A few weeks ago I gave birth to a wonderfully healthy little boy named Micah. About a year before that, I had a miscarriage. Since Micah was born he’s basically taken over my internet presence (and life in general), but I haven’t yet spoken about the one that came before him. The happy stuff is fun to talk about but the other side is just as important.
I certainly grieved the loss of the tiny creature that was growing inside of me and still tear up a bit writing about it. Miscarriage is sad and difficult. But for me, it wasn’t a tragedy. It can be part of the process of creating new life and it is incredibly common. Most every mother that I have spoken to has told me that she also had a pregnancy that just didn’t pan out.
So, I am not alone. We just don’t tend to talk about these things. It’s easy to apply our instinct to avoid physical pain to emotional matters as well. But just like the physical pain, the more we accept it, the more we can embrace it and all of our human experience.
SO MANY EMOTIONS. Though I was only pregnant for two months the first time, I loved that little tadpole in a way that I had not previously experienced. It was amazing. It was terrifying to care so much about something so very tiny and fragile and uncertain. I was so very afraid of losing him. Then, he was gone.
I cried for a day or so and it was ok. I had people try to tell me that it wasn’t ok. That it was in fact devastating. I agreed to disagree.
For a while, baby bumps angered me. The women sporting those baby bumps angered me. Babies angered me. I had been denied all of those things, so why should anyone else have them, especially in my presence. Then I felt guilty for my anger. Then I stopped feeling guilty about my feelings because there’s no need for that. And soon I could see a baby and have no desire to punch his mother.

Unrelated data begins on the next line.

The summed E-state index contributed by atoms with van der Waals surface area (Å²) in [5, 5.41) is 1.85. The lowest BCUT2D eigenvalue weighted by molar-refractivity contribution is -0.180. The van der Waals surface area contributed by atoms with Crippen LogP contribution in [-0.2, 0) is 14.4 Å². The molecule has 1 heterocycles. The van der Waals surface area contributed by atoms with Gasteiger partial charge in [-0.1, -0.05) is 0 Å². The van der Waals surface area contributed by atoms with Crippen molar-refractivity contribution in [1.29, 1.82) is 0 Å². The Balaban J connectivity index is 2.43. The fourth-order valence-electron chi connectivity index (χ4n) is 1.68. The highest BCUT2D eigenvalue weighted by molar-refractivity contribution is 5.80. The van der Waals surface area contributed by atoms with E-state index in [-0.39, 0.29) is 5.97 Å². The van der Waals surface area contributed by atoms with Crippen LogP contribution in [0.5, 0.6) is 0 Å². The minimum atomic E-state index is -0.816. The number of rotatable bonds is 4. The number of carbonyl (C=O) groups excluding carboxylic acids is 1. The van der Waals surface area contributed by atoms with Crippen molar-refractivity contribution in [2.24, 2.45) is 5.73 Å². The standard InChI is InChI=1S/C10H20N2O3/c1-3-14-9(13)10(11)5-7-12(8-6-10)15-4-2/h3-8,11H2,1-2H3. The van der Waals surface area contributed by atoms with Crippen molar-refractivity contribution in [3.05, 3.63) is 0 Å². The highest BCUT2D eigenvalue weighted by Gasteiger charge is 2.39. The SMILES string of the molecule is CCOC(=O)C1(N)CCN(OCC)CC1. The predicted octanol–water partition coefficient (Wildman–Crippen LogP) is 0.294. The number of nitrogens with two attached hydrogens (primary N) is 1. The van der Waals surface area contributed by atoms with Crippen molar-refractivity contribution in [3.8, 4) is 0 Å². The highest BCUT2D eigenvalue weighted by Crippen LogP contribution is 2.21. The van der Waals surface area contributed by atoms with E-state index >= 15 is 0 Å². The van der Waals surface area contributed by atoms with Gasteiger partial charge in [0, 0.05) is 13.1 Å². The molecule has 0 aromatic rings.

Like birth stories, miscarriage stories vary drastically. Some hardly even know it happened. Others (myself) go through a long and painful process.
I had two major bouts of cramping, 2 days apart, that each lasted about 6 hours. On a scale of 1-labor, the pain was probably about halfway to full-blown labor only there were no breaks between contractions. Though I was only 9 weeks along and hardly showing, all kinds of stuff came out of me. I was not prepared for that just because nobody ever told me that might happen. If Mike wasn’t around to talk me through it and assure me that all my guts were in fact still inside me, I would have either driven myself to the emergency room or had a mental breakdown. Despite the intensity of the experience, I required no medical attention. Just a lot of writhing around on my living room floor.
After that first night, I assumed it was over. The next day I had a couple more cramps, but nothing major. The day after that, we headed up to Chicago for a wedding. About an hour out of Chicago the cramping started up again and the last hour of the trip ended up taking three hours since we had to stop at nearly every exit to find a bathroom. It was rough, but we got there. And after sleeping most of the next day, I even made it to the wedding that night.
It took my body 3 months to completely heal from the whole process. And though that was often irritating, it gave me adequate time to emotionally heal before Micah started to form. I’d hardly told anybody when I was pregnant, but after the miscarriage I talked about it to anyone who cared to listen. It helped immensely to relate to many many other women who shared this experience. I found myself to be far less fearful the second time I got pregnant after having worked through the thing I feared. Stuff’s tough sometimes, but everything will always be ok.